IMPERATRIZ, Brazil (Reuters) - The Brazilian military wrapped up on Monday a three-week operation that provided medical care to the Amazon’s Guajajara tribe hit by COVID-19, in response to criticism that Brazil was not protecting vulnerable indigenous people from the pandemic.
Guajajara leaders praised the armed forces for air lifting doctors and nurses to do rapid COVID-19 tests and examine for other diseases, but criticized the government’s indigenous health service SESAI for not protecting them against the novel coronavirus.
The Defense Ministry said its doctors did 37,000 checkups since Sept. 24 and supplied 39 tonnes of medicine, food and protective equipment to the Guajajara, a tribe that lives on several reservations in the rainforest of Maranhão state.
The Guajajara are best known for warrior teams dubbed the “guardians of the forest” set up to stop illegal loggers from invading their lands in growing numbers since environmental controls were relaxed by far-right President Jair Bolsonaro.
Indigenous and human rights groups such as the Indigenous Missionary Council (Cimi) and Human Rights Watch have criticized the government for reducing the SESAI’s scope and ignoring the plight of indigenous people in the face of the pandemic.
There have been 447 deaths from COVID-19 so far among Brazil’s 800,000 indigenous people, according to SESAI, which only provides healthcare to those living on reservations. Another 388 have died off reservation in urban areas, according to the main indigenous umbrella organization APIB.
SESAI director Robson Santos told reporters the lethality rate for COVID-19 cases among Brazil’s indigenous people had turned out to be much lower than expected, at 1.5%.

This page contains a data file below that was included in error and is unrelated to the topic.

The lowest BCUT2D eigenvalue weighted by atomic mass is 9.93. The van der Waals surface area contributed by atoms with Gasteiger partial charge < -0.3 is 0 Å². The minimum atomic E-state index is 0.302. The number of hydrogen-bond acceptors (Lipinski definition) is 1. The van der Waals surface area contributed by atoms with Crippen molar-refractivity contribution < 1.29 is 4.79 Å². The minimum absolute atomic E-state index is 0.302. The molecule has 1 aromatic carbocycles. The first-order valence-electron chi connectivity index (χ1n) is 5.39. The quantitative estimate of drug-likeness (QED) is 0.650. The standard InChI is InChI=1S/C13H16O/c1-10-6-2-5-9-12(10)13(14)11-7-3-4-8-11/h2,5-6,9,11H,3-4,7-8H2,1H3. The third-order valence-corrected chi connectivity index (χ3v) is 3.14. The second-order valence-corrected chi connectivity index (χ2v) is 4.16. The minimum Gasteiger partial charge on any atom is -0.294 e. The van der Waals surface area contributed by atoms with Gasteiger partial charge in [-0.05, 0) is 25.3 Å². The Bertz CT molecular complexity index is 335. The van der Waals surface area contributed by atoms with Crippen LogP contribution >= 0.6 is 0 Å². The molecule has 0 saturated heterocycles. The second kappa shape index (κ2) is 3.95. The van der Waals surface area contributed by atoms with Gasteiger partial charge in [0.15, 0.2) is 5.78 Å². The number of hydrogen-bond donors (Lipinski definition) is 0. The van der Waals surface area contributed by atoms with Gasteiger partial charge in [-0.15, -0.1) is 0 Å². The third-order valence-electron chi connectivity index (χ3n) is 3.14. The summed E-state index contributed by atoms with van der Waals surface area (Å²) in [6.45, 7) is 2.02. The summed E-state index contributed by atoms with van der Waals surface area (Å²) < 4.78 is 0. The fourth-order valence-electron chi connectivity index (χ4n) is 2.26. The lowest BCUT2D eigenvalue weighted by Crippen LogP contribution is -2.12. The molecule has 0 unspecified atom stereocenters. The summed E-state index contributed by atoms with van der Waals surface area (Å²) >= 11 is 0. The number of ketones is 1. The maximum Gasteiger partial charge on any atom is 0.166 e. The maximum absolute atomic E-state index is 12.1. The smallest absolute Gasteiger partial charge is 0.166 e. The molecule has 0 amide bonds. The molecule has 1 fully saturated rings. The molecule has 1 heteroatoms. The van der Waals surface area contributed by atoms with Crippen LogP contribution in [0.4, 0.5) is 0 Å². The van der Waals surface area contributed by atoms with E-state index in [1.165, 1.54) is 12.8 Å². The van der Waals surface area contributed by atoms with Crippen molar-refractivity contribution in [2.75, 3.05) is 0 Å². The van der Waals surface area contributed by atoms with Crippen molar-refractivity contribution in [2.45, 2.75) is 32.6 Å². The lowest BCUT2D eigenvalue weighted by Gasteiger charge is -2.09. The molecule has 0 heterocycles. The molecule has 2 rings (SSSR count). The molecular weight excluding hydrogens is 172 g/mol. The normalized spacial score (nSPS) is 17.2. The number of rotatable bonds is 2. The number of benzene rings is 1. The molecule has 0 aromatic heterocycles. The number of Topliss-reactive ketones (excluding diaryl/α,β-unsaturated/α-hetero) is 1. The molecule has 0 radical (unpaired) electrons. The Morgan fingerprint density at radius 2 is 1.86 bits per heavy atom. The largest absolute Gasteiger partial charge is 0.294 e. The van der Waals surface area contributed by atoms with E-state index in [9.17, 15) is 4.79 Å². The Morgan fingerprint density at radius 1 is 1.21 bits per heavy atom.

The country’s total death toll reached 146,352 on Sunday and it had 4,915,289 confirmed cases.
On Sunday, military helicopters flew in general practice doctors as well as gynecologists and even veterinarians to Morro Branco village, where three people have died from COVD-19, including a man who was buried on Saturday.
Ythai Guajajara, a tribal spokeswoman, thanked the military for helping at such a critical time but said her people needed more access to healthcare than they were getting.
Carlos Travassos, a former head of isolated tribes at the government’s indigenous affairs agency Funai, said the medical outreach was a media operation to show that the government was fighting COVID-19 among indigenous communities.
“This was just for Englishmen to see,” he said, using a Brazilian expression for doing things for the sake of appearances.
Reporting by Adriano Machado, Writing by Anthony Boadle; editing by Emelia Sithole-Matarise
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